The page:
We collaborate with a number of other secure services, academic and medical research institutes and health and technology organisations to inform and validate our research.
Learn more about our collaborations and how you can get involved.
High Secure Hospitals Research Network
Four sites provide high secure services across the UK, these are:
- Ashworth Hospital
- Broadmoor Hospital
- Rampton Hospital
- The State Hospital in Carstairs.
Through regular networking events, we draw together our specialist knowledge to enhance our research in high secure settings. Though this collaborative network is relatively new, we aim to:
- Develop frameworks to ensure excellent research
- Provide control groups to support our research
- Collect data which can be compared across all
- Identify novel and/or underutilised research methods.
Edition project: The University of Manchester and University of Surrey)
Enhancing de-escalation techniques in adult acute and forensic units (Edition) is a series of staff interventions to de-escalating violence from patients. Owen Price - University of Manchester, and Elizabeth Taylor - University of Surrey, have conducted a series of studies in developing a gold standard de-escalation package to be used across trust sites.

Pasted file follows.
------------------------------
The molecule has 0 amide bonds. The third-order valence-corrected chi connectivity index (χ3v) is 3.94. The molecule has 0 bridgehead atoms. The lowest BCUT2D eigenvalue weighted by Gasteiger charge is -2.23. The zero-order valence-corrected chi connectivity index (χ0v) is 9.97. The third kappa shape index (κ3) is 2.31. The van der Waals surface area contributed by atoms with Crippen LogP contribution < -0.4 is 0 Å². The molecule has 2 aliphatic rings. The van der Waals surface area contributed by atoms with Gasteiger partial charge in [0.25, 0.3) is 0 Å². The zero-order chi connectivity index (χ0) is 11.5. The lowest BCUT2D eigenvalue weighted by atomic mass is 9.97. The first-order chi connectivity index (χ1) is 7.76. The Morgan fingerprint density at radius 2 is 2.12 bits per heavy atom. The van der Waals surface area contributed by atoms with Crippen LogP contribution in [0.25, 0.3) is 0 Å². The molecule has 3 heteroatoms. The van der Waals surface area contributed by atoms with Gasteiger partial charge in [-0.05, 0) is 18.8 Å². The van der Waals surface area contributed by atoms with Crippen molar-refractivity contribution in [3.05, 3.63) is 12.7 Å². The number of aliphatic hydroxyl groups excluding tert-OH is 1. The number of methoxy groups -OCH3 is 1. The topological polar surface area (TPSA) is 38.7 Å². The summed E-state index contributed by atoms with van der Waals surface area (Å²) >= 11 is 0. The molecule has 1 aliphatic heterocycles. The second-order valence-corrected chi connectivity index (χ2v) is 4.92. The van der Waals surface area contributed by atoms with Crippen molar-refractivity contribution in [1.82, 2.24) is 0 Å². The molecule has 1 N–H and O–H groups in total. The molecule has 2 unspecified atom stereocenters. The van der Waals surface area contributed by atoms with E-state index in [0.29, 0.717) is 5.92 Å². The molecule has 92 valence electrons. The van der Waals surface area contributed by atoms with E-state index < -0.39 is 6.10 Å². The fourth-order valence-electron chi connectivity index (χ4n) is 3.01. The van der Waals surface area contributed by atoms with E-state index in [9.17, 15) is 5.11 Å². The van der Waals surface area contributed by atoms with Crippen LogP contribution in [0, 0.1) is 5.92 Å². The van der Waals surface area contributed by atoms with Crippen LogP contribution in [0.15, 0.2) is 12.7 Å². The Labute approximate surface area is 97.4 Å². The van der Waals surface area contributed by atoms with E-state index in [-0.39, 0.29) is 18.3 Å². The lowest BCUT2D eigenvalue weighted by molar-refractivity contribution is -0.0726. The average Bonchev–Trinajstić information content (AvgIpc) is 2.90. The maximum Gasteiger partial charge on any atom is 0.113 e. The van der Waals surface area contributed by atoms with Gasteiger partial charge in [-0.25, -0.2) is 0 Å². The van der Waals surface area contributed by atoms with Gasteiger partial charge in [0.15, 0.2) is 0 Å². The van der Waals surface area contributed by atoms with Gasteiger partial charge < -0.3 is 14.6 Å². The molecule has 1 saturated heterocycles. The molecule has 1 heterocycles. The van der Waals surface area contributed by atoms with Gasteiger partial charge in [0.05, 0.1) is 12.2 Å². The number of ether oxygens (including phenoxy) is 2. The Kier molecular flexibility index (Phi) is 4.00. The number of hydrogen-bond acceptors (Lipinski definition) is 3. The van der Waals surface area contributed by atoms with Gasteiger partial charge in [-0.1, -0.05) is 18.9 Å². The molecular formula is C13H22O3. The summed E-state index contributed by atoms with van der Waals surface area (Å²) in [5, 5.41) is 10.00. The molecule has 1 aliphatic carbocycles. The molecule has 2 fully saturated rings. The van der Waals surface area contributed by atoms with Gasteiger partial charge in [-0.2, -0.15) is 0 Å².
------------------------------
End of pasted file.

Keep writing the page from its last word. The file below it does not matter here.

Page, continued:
The project is currently in the feasibility stages. Broadmoor is the only high secure hospital to participate.
This partnership has funded a research assistant based in West London NHS Trust, allowing individuals within the hospital to develop research skills across to other West London sites.
Oxehealth Technology: Imperial College London
In 2019, Broadmoor’s new hospital opened with improved facilities to care for our patients. With it, we implemented the Oxehealth system, an innovative new technology which provides safer, higher quality and more efficient care for patient sleep routines.
Collaborating with both Oxevision who develops Oxehealth technology and Dr Lindsay Dewa of Imperial College London - specialising in sleep within forensic services - we are evaluating the impact of this technology on patient sleep and experiences.
Developing and validating the Client Change Scale to record outcomes in a High Secure Setting
A measure in development by Ralph Serin, Carleton University, Canada seeks to measure the change in psychological outcomes: self-efficacy, motivation, substance abuse - which are closely associated with forensic characteristics and criminal activity.
This project is led by Simon Draycott, who with Dr Serin, is supporting the development and validation of this measure within high secure services. Upon completion, we hope to have an outcome which can be used across psychological services to measure their efficiency.